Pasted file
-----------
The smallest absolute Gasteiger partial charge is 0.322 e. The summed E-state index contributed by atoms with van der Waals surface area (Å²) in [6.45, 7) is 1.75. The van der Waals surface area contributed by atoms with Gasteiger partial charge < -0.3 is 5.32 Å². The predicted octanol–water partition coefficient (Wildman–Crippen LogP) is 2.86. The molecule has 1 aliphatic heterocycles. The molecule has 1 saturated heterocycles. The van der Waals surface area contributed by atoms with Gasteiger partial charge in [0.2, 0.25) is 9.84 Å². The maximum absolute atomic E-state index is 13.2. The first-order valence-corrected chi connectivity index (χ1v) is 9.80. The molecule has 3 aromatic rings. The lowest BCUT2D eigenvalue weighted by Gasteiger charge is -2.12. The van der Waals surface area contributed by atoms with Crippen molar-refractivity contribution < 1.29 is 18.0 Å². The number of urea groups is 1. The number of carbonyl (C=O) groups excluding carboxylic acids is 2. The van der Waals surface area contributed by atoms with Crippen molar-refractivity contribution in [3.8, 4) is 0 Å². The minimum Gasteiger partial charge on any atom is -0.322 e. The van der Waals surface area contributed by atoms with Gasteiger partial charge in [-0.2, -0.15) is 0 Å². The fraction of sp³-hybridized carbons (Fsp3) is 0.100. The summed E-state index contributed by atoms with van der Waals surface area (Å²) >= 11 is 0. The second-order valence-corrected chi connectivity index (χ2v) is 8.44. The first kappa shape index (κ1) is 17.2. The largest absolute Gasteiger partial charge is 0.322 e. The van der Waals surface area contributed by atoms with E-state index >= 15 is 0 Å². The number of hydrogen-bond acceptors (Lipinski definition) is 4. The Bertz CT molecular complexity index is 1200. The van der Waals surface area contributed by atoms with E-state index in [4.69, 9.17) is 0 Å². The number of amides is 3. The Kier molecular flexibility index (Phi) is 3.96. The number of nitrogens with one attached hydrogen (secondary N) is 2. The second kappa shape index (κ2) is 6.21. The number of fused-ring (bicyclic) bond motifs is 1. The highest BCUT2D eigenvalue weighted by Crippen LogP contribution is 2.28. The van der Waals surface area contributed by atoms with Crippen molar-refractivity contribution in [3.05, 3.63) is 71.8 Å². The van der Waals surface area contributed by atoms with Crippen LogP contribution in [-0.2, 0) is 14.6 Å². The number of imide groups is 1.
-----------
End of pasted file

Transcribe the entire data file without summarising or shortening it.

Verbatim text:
The smallest absolute Gasteiger partial charge is 0.322 e. The summed E-state index contributed by atoms with van der Waals surface area (Å²) in [6.45, 7) is 1.75. The van der Waals surface area contributed by atoms with Gasteiger partial charge < -0.3 is 5.32 Å². The predicted octanol–water partition coefficient (Wildman–Crippen LogP) is 2.86. The molecule has 1 aliphatic heterocycles. The molecule has 1 saturated heterocycles. The van der Waals surface area contributed by atoms with Gasteiger partial charge in [0.2, 0.25) is 9.84 Å². The maximum absolute atomic E-state index is 13.2. The first-order valence-corrected chi connectivity index (χ1v) is 9.80. The molecule has 3 aromatic rings. The lowest BCUT2D eigenvalue weighted by Gasteiger charge is -2.12. The van der Waals surface area contributed by atoms with Crippen molar-refractivity contribution < 1.29 is 18.0 Å². The number of urea groups is 1. The number of carbonyl (C=O) groups excluding carboxylic acids is 2. The van der Waals surface area contributed by atoms with Crippen molar-refractivity contribution in [3.8, 4) is 0 Å². The minimum Gasteiger partial charge on any atom is -0.322 e. The van der Waals surface area contributed by atoms with Gasteiger partial charge in [-0.2, -0.15) is 0 Å². The fraction of sp³-hybridized carbons (Fsp3) is 0.100. The summed E-state index contributed by atoms with van der Waals surface area (Å²) >= 11 is 0. The second-order valence-corrected chi connectivity index (χ2v) is 8.44. The first kappa shape index (κ1) is 17.2. The largest absolute Gasteiger partial charge is 0.322 e. The van der Waals surface area contributed by atoms with E-state index >= 15 is 0 Å². The number of hydrogen-bond acceptors (Lipinski definition) is 4. The Bertz CT molecular complexity index is 1200. The van der Waals surface area contributed by atoms with E-state index in [4.69, 9.17) is 0 Å². The number of amides is 3. The Kier molecular flexibility index (Phi) is 3.96. The number of nitrogens with one attached hydrogen (secondary N) is 2. The second kappa shape index (κ2) is 6.21. The number of fused-ring (bicyclic) bond motifs is 1. The highest BCUT2D eigenvalue weighted by Crippen LogP contribution is 2.28. The van der Waals surface area contributed by atoms with Crippen molar-refractivity contribution in [3.05, 3.63) is 71.8 Å². The van der Waals surface area contributed by atoms with Crippen LogP contribution in [-0.2, 0) is 14.6 Å². The number of imide groups is 1.